In 2016, the book and movie Hidden Figures made its mark on the world. The story follows Katherine Johnson, an incredibly intelligent and motivated mathematician, and her journey from the “Computer Pool” of NASA to the woman whose calculations made for groundbreaking space missions.
Thanks to her perseverance and the success of Hidden Figures, brilliant mathematician Katherine Johnson got a NASA facility named in her honor. Now the NASA facility is named the Katherine Johnson IV&V Facility – an incredible recognition.
Previously named The Independent Verification and Validation Facility (IV&V), the IV&V program ensures the safety and success of NASA’s high-profile missions. The history of “hidden figure” Katherine Johnson now has a dedicated spot within NASA and the recognition it deserves.
History of Katherine Johnson
Born in 1918 in White Sulphur Springs, West Virginia, Katherine Johnson was blessed with motivating parents. In an area where education for Black people ended in eighth grade – her parents saw her mathematical talent and sent her to a high school campus. By 14 she graduated high school and by 18 she finished off her collegiate education at West Virginia State.
With goals to become a research mathematician, and after Langley Memorial Aeronautical Laboratory finally allowed for the recruitment of Black people, NASA inserted Johnson into the Computer Pool.
In the 1950s, before computers were small enough to fit on our laps – and before they were trusted- agencies and governmental programs like NASA utilized human mathematicians, whom they called “computers.” The smallest of errors could send million-dollar shuttles off floating into space – a costly mistake they could not afford to make.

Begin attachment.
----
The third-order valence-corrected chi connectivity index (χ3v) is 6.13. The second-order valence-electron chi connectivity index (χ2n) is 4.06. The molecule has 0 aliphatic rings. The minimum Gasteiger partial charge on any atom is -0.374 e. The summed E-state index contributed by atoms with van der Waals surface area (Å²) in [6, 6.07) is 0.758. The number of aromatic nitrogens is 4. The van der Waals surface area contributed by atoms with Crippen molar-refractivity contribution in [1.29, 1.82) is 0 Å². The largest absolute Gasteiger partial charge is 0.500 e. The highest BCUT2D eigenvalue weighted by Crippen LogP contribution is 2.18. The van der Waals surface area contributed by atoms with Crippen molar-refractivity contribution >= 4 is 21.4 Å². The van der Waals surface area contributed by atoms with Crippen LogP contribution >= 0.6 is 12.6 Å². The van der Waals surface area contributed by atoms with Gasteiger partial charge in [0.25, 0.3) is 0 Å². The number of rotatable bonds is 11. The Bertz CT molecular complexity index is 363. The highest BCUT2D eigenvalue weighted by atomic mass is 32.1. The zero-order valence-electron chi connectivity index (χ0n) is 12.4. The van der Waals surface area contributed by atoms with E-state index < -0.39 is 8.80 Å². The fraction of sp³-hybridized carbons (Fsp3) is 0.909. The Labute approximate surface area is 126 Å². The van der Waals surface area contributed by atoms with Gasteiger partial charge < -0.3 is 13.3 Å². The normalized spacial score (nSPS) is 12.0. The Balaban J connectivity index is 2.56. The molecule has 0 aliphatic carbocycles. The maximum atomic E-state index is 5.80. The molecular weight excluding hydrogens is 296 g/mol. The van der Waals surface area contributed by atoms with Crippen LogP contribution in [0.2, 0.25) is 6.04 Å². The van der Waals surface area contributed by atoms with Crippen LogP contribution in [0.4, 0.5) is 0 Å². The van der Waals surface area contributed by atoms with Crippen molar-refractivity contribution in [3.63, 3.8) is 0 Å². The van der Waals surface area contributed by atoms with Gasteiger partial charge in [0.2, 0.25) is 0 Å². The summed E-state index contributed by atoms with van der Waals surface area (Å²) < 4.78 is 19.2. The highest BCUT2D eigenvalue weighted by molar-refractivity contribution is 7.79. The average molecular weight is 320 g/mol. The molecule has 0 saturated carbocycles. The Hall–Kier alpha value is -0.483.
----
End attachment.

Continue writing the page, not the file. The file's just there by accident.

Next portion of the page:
That is where the Computer Pool came into play with the unbelievably complex and hand-written calculations of Black female employees. Johnson and the other talented women of the Computer Pool are the ones who figured out these calculations.
Johnson’s Relentless Desire
After a few weeks in a segregated wing, Johnson’s talent transferred her to the NASA’s Flight Research Division. With her gumption and relentless desire to push into meetings not meant for women – let alone a Black woman – Johnson ended up aiding in the success of missions like John Glenn’s 1962 mission; it was on this mission he became the first American to orbit Earth.
None of these firsts would be possible without Johnson. She dealt with immense difficulties, from racism around every corner to misogynistic men keeping her from important meetings. Due to these obstacles, her contributions went unnoticed for far too long. However, with the help of Hidden Figures – released around 50 years after Johnson’s first big helpful moment – shined a light on the work done and the challenges faced by Johnson and the other remarkable women she worked with.
Now, years later, Hidden Figures has brought Katherine Johnson the recognition she deserves. NASA administrator Jim Bridenstine said that he and NASA are thrilled to honor her in this way “as she is a true American icon who overcame incredible obstacles and inspired so many.”
NASA’s program director, Gregory Blaney, furthers that sentiment by stating that “it’s an honor the NASA IV&V Program’s primary facility now carries Katherine Johnson’s name […] It’s a way for us to recognize Katherine’s career and contributions not just during Black History month, but every day, every year.”